The Good History Book Checklist
If you want to choose a great read this Christmas for you or someone else, here are my top tips for finding a good ‘un (and I’m talking here about non-fiction, not historical novels):
1) Check the biog of the author on the book jacket. How do they describe themselves? What’s their platform? Do they sound credible? When was the last time they published a book? Producing a book like clockwork every year doesn’t leave much (or any) time for original research.
2) Does the author have a track record of specialisation in the period or topic in question? Or does their list of other publications indicate that they cherry-pick subjects from all over the place, skimming across the surface and not doing anything in depth?
3) Call me old fashioned but I do like a good footnote. Personally, I find histories without them frustrating and suspicious. (Sorry to postmodernists). If I want to know more, or to follow a lead, then I can – with a footnote. And I can tell what is new research, and what is anecdotal or apocryphal. Similarly, you can see immediately if there is too much dependence on a small number of secondary works, and all you are going to get is reheated history. Footnotes which cite only titles and no page numbers are, well, a bit odd, in my opinion – it seems lazy and superficial, and doesn’t save any space. Sometimes books don’t have footnotes at all because of space constraints imposed by publishers. But that itself makes me wonder about the seriousness of the publisher too. One way round this is that some authors put footnotes and references on their websites.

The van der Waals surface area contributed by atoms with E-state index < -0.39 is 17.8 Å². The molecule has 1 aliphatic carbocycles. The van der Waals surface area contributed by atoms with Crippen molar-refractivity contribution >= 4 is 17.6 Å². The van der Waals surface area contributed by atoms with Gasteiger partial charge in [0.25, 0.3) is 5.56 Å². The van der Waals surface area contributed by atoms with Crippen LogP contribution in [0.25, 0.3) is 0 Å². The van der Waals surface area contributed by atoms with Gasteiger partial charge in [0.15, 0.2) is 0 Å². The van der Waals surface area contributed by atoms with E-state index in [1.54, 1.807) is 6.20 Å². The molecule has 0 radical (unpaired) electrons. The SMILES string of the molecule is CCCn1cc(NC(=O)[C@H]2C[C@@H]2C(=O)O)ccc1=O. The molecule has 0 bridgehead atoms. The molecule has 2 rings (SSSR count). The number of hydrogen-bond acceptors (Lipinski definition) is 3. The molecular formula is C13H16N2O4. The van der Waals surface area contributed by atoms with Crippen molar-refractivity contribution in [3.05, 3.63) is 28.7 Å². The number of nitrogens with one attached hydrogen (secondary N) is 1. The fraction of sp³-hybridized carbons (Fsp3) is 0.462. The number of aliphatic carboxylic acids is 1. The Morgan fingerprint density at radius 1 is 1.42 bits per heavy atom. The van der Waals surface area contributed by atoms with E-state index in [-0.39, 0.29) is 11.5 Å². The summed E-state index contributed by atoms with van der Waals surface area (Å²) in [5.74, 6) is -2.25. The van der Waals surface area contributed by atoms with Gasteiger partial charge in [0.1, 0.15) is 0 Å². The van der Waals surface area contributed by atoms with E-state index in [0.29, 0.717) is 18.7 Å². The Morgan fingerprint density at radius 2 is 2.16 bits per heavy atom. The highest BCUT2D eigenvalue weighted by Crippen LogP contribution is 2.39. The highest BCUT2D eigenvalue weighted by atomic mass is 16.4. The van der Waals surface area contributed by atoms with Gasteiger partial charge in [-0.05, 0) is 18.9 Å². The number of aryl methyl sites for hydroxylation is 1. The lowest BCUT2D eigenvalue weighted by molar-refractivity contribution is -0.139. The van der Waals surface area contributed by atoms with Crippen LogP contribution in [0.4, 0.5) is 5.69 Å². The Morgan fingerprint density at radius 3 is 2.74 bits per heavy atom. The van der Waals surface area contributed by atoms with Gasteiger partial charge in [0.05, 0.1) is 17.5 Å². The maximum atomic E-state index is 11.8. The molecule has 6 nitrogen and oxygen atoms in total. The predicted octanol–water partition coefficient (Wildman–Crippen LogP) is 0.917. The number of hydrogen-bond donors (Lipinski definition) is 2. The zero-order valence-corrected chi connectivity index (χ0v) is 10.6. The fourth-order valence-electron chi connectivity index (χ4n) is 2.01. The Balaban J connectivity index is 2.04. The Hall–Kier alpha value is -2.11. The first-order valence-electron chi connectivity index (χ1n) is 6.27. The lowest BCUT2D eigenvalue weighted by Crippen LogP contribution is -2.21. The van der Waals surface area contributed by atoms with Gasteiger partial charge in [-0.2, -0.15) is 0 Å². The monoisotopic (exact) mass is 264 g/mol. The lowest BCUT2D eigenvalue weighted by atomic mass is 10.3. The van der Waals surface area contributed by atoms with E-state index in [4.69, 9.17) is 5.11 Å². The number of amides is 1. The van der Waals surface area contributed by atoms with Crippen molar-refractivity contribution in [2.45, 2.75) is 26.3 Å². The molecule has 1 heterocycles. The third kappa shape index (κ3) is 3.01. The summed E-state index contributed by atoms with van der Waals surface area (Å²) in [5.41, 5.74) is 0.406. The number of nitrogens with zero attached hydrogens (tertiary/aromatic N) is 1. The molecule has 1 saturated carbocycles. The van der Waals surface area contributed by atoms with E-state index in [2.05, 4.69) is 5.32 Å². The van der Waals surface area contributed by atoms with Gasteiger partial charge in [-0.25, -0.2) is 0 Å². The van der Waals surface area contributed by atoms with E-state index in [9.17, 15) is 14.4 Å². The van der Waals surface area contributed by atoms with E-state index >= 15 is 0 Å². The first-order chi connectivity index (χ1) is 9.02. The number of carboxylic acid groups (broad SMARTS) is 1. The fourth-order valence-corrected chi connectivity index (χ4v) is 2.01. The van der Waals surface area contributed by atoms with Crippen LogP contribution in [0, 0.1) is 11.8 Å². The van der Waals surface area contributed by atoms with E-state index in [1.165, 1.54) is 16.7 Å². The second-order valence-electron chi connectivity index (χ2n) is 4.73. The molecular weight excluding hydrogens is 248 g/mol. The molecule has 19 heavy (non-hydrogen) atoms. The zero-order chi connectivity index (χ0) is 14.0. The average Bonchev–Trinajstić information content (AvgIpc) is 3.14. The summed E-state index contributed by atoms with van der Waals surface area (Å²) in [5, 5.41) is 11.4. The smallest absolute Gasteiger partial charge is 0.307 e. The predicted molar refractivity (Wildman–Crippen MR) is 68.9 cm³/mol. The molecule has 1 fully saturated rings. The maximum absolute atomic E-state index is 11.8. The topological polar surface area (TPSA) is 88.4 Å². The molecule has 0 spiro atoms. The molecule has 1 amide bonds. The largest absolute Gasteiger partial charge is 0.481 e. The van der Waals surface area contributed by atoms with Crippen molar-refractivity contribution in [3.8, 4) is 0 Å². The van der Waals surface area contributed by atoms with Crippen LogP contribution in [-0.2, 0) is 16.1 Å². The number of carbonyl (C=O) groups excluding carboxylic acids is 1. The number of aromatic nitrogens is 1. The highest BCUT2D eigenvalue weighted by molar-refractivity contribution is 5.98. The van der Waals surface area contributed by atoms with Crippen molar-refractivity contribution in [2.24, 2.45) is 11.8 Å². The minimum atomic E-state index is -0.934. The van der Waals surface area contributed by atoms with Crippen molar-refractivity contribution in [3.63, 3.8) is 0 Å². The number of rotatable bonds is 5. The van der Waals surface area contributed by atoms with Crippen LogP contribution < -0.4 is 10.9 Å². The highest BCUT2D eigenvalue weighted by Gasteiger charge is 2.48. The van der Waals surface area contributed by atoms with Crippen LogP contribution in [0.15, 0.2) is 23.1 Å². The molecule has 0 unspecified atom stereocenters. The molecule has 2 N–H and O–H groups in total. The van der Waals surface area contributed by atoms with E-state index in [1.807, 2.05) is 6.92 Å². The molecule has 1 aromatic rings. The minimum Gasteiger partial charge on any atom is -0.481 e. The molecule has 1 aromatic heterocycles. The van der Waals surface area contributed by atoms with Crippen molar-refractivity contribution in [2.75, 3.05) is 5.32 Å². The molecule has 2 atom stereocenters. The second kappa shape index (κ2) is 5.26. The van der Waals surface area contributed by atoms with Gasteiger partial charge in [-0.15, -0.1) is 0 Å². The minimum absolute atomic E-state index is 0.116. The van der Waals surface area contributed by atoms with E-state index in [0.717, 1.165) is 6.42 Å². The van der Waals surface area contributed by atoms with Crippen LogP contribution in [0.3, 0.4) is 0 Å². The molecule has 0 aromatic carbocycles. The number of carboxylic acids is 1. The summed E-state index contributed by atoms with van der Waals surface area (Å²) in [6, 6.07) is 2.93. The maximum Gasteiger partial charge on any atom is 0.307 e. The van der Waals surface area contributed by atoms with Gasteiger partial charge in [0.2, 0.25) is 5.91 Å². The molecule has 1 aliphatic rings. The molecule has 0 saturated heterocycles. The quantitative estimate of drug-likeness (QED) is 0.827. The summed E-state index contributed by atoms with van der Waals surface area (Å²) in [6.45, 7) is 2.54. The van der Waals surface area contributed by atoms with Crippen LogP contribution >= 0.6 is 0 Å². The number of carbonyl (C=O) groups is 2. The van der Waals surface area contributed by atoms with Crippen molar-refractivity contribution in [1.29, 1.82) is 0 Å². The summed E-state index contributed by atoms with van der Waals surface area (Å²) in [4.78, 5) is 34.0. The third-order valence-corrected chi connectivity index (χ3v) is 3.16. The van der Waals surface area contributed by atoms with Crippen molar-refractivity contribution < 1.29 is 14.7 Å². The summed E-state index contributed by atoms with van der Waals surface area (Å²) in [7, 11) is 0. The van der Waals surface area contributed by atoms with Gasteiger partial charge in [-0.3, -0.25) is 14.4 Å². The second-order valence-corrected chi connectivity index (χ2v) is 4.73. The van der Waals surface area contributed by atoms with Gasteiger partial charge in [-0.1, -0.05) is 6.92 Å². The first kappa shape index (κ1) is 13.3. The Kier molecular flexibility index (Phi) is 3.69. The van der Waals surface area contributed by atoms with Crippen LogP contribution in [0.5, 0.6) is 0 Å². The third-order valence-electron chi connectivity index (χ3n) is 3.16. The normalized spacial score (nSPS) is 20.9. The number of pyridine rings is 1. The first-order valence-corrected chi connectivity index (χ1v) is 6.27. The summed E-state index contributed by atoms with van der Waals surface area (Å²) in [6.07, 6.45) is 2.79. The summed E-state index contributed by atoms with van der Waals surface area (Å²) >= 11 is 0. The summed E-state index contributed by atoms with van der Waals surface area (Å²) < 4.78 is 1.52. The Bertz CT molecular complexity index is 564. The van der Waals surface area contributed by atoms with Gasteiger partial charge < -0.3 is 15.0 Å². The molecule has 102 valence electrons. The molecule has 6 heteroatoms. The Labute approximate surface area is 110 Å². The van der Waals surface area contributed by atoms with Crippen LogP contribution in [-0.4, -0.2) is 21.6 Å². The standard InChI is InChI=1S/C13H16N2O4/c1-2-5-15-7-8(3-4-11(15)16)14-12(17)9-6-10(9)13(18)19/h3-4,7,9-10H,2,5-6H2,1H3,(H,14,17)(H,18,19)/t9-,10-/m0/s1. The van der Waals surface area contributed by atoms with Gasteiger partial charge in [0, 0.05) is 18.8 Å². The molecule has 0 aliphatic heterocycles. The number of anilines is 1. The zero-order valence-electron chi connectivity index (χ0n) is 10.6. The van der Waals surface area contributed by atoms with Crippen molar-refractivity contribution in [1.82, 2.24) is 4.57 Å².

4) Flick to the back. What does the bibliography look like? I avoid books which have only used about ten books in their preparation, but equally a long bibliography of books which are 30 years old is not a good thing either. A sign that a book may be compelling, with lots of new ideas, will be a bibliography citing:
- manuscript (ie archival) sources, including foreign archives, where appropriate. That means the book should contain some original work.
- many academic journal articles (of a recent date) and/or a number of recent unpublished PhD theses. That’s because here will be the latest ideas on a topic; the author will be up to date, or at least aware of current trends and new discoveries.
- recent publications, up to a year before the book in question is published ie up to the time the manuscript went to the publisher.
5) Look at the acknowledgements. Who do they thank? Lots of libraries, archives and other specialists? Good. In addition, I’m usually nervous of any author who has used researchers to find material for them. Why aren’t they doing themselves? Unless you’re very old or infirm there doesn’t seem to be a good reason not to do your own legwork; not least because only you can spot connections when researching and make serendipitous links. If an author’s used a researcher to help them identify and translate odd bits of material in a tricky language, then that’s OK, but if they are seriously specialising in a particular country’s history it does make you wonder why they haven’t learnt the language first.
6) And finally, of course, have a read of the introduction or opening chapter. Is it gripping right at the start? If not, then you may be in for a bit of a slog.
7) Enough from me – what are your top tips? Post your comments below!